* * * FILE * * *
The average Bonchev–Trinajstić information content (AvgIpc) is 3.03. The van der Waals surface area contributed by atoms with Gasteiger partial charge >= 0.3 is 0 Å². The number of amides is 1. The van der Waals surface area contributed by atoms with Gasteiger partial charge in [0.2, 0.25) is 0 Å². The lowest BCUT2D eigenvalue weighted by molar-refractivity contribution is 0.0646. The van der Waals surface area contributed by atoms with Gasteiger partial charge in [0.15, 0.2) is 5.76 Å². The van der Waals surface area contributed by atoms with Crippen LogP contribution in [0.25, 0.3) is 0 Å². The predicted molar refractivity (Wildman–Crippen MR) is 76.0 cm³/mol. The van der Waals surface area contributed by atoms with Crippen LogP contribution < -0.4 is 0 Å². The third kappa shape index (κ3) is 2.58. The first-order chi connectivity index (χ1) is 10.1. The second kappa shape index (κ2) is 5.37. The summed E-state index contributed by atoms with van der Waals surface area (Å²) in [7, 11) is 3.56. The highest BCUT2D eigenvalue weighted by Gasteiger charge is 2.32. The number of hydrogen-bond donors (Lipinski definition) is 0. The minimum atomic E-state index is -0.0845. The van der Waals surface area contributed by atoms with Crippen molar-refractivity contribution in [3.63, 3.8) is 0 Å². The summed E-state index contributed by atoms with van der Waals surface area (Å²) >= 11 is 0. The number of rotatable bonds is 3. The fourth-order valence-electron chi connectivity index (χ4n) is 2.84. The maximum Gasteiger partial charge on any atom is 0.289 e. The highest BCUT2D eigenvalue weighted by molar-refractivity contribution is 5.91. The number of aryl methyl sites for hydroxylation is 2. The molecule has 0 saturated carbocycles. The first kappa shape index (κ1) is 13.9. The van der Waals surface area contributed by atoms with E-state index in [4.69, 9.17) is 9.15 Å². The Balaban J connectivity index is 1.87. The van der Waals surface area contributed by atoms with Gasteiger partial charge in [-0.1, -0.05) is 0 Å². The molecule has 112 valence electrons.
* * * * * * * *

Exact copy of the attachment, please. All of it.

The average Bonchev–Trinajstić information content (AvgIpc) is 3.03. The van der Waals surface area contributed by atoms with Gasteiger partial charge >= 0.3 is 0 Å². The number of amides is 1. The van der Waals surface area contributed by atoms with Gasteiger partial charge in [0.2, 0.25) is 0 Å². The lowest BCUT2D eigenvalue weighted by molar-refractivity contribution is 0.0646. The van der Waals surface area contributed by atoms with Gasteiger partial charge in [0.15, 0.2) is 5.76 Å². The van der Waals surface area contributed by atoms with Crippen LogP contribution in [0.25, 0.3) is 0 Å². The predicted molar refractivity (Wildman–Crippen MR) is 76.0 cm³/mol. The van der Waals surface area contributed by atoms with Crippen LogP contribution < -0.4 is 0 Å². The third kappa shape index (κ3) is 2.58. The first-order chi connectivity index (χ1) is 10.1. The second kappa shape index (κ2) is 5.37. The summed E-state index contributed by atoms with van der Waals surface area (Å²) in [7, 11) is 3.56. The highest BCUT2D eigenvalue weighted by Gasteiger charge is 2.32. The number of hydrogen-bond donors (Lipinski definition) is 0. The minimum atomic E-state index is -0.0845. The van der Waals surface area contributed by atoms with Crippen molar-refractivity contribution in [3.63, 3.8) is 0 Å². The summed E-state index contributed by atoms with van der Waals surface area (Å²) >= 11 is 0. The number of rotatable bonds is 3. The fourth-order valence-electron chi connectivity index (χ4n) is 2.84. The maximum Gasteiger partial charge on any atom is 0.289 e. The highest BCUT2D eigenvalue weighted by molar-refractivity contribution is 5.91. The number of aryl methyl sites for hydroxylation is 2. The molecule has 0 saturated carbocycles. The first kappa shape index (κ1) is 13.9. The van der Waals surface area contributed by atoms with E-state index in [4.69, 9.17) is 9.15 Å². The Balaban J connectivity index is 1.87. The van der Waals surface area contributed by atoms with Gasteiger partial charge in [-0.1, -0.05) is 0 Å². The molecule has 112 valence electrons.